Lenticular Clouds Near Waddell, Arizona
October 05, 2010
Streamlined lenticular clouds are created by turbulence or strong upward air movement, associated with lee wave formation. Once formed, they simply ride the crest of updrafts but often appear stationary in the sky, even though noticeable surface winds may be present. This was the case on the day the above photo was taken. The most probable cause of the turbulence was a deflection of air up and over the White Tank Mountains (orgraphic influence), just north and west of the clouds' position. Note the wispy cirrus cloud downwind of the lenticular cloud at center. Whereas lenticular clouds are typically composed of very fine water droplets, cirrus clouds are made up of ice crystals. Photo taken on August 24, 2009.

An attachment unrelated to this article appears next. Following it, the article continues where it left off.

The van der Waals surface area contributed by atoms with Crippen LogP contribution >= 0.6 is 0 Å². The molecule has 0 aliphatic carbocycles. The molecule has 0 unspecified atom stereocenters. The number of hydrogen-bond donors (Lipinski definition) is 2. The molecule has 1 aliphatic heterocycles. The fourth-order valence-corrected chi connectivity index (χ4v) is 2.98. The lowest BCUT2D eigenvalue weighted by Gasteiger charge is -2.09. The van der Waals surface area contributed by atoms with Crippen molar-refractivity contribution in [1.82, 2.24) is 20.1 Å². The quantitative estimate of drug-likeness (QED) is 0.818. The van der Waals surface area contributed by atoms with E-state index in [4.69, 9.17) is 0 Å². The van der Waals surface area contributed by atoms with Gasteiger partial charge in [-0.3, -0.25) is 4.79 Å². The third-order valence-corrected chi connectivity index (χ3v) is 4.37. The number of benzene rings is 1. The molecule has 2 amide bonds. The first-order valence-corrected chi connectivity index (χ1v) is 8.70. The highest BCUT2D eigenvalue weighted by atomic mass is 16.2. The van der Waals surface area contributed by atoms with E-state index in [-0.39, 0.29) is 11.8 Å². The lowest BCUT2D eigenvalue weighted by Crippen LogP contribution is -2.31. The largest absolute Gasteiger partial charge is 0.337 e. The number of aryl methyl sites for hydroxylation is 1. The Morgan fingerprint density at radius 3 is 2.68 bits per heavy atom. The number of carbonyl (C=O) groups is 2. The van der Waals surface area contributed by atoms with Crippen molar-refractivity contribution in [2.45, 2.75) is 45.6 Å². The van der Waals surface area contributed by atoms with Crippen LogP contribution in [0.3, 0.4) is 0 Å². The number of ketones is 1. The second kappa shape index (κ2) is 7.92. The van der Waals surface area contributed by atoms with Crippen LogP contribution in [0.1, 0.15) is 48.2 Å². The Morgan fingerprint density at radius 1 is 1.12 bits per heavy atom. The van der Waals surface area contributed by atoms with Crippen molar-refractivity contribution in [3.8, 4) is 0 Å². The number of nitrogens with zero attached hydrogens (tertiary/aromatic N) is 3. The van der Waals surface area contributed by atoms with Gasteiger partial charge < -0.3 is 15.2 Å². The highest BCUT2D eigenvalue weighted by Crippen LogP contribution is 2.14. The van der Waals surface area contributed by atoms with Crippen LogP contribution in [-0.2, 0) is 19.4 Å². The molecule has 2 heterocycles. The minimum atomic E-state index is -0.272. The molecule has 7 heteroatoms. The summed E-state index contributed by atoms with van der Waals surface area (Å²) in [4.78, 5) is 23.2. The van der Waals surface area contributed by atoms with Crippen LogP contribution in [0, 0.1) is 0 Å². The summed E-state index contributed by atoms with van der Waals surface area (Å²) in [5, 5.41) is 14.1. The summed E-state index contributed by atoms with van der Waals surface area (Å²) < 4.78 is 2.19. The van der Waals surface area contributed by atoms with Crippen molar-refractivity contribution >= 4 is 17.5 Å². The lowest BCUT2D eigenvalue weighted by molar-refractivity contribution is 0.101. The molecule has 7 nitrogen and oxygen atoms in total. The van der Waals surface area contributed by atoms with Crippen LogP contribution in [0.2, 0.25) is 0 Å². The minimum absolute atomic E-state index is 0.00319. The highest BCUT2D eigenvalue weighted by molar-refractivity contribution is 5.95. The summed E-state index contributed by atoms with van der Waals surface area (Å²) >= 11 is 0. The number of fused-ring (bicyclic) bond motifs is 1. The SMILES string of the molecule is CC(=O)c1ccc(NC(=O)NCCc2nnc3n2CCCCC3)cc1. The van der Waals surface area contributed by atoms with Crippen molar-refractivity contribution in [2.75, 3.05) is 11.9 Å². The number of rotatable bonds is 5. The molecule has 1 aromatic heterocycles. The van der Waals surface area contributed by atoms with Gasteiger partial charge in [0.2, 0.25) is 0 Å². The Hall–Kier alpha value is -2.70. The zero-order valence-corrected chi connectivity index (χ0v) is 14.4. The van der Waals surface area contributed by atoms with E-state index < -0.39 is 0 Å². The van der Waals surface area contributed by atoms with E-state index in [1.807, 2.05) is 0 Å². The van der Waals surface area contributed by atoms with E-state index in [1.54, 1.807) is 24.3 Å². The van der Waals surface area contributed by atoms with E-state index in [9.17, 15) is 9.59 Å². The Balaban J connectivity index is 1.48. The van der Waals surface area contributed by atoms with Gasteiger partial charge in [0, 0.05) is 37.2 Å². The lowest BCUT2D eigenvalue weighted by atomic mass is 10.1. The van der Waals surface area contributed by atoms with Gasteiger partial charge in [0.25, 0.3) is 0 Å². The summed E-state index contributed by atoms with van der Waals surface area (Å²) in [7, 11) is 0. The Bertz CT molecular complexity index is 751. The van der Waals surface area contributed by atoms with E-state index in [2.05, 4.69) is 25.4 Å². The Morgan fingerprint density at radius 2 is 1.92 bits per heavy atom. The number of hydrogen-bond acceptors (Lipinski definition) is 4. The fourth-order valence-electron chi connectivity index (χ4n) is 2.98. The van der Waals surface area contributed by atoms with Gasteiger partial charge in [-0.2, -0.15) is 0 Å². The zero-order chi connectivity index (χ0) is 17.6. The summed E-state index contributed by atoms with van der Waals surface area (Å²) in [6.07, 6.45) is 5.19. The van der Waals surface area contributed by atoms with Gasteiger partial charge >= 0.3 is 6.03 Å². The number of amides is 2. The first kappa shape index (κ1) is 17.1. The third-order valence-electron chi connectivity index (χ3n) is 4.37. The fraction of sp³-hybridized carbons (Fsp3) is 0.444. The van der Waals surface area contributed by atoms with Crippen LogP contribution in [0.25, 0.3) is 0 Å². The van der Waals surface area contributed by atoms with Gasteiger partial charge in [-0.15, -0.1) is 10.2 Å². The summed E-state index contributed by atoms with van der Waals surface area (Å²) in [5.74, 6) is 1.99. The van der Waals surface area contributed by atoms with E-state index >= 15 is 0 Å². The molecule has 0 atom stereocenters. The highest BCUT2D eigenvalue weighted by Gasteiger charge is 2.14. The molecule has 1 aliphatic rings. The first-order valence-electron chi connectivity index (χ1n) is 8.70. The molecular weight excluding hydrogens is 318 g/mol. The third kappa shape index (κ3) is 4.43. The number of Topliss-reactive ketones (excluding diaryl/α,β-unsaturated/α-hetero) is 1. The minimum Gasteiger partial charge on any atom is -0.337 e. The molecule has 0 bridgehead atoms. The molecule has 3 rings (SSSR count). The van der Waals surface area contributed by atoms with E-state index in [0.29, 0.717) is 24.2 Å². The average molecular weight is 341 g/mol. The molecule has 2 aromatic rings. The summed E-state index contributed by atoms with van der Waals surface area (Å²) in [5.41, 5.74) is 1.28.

Photo details: Camera Maker: NIKON CORPORATION; Camera Model: NIKON D200; Focal Length: 70mm (35mm equivalent: 105mm) with polarizing filter; Aperture: f/4.5; Exposure Time: 0.0007 s (1/1500); ISO equiv: 100; Exposure Bias: -2.33 EV; Metering Mode: Spot; Exposure: aperture priority (semi-auto); White Balance: Manual; Light Source: Fine Weather; Flash Fired: No.